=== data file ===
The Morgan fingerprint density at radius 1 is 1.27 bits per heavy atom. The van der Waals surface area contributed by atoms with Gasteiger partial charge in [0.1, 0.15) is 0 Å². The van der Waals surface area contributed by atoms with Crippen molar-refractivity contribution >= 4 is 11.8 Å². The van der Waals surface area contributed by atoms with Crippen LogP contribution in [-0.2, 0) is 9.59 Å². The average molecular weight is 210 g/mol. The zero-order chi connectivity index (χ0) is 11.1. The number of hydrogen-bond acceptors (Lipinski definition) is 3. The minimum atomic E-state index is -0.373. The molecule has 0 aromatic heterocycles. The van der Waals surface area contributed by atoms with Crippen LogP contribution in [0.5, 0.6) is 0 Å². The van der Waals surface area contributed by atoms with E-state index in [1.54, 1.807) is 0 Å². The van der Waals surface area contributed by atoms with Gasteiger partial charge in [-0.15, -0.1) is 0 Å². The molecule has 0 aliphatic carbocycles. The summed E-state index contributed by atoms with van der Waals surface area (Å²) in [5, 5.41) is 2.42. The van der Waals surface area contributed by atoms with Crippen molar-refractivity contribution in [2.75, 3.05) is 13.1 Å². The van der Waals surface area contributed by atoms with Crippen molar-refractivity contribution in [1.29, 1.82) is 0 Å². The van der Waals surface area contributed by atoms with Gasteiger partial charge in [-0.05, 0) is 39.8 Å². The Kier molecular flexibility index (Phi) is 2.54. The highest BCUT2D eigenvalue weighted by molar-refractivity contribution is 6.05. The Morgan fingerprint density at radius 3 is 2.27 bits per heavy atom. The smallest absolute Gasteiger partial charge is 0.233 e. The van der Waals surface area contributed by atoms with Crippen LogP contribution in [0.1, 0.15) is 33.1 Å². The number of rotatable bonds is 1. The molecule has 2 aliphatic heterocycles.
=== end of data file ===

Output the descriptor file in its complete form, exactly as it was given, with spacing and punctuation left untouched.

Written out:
The Morgan fingerprint density at radius 1 is 1.27 bits per heavy atom. The van der Waals surface area contributed by atoms with Gasteiger partial charge in [0.1, 0.15) is 0 Å². The van der Waals surface area contributed by atoms with Crippen molar-refractivity contribution >= 4 is 11.8 Å². The van der Waals surface area contributed by atoms with Crippen LogP contribution in [-0.2, 0) is 9.59 Å². The average molecular weight is 210 g/mol. The zero-order chi connectivity index (χ0) is 11.1. The number of hydrogen-bond acceptors (Lipinski definition) is 3. The minimum atomic E-state index is -0.373. The molecule has 0 aromatic heterocycles. The van der Waals surface area contributed by atoms with Crippen LogP contribution in [0.5, 0.6) is 0 Å². The van der Waals surface area contributed by atoms with E-state index in [1.54, 1.807) is 0 Å². The van der Waals surface area contributed by atoms with Gasteiger partial charge in [-0.15, -0.1) is 0 Å². The molecule has 0 aliphatic carbocycles. The summed E-state index contributed by atoms with van der Waals surface area (Å²) in [5, 5.41) is 2.42. The van der Waals surface area contributed by atoms with Crippen molar-refractivity contribution in [2.75, 3.05) is 13.1 Å². The van der Waals surface area contributed by atoms with Crippen molar-refractivity contribution in [1.29, 1.82) is 0 Å². The van der Waals surface area contributed by atoms with Gasteiger partial charge in [-0.05, 0) is 39.8 Å². The Kier molecular flexibility index (Phi) is 2.54. The highest BCUT2D eigenvalue weighted by molar-refractivity contribution is 6.05. The Morgan fingerprint density at radius 3 is 2.27 bits per heavy atom. The smallest absolute Gasteiger partial charge is 0.233 e. The van der Waals surface area contributed by atoms with Crippen LogP contribution in [0.1, 0.15) is 33.1 Å². The number of rotatable bonds is 1. The molecule has 2 aliphatic heterocycles.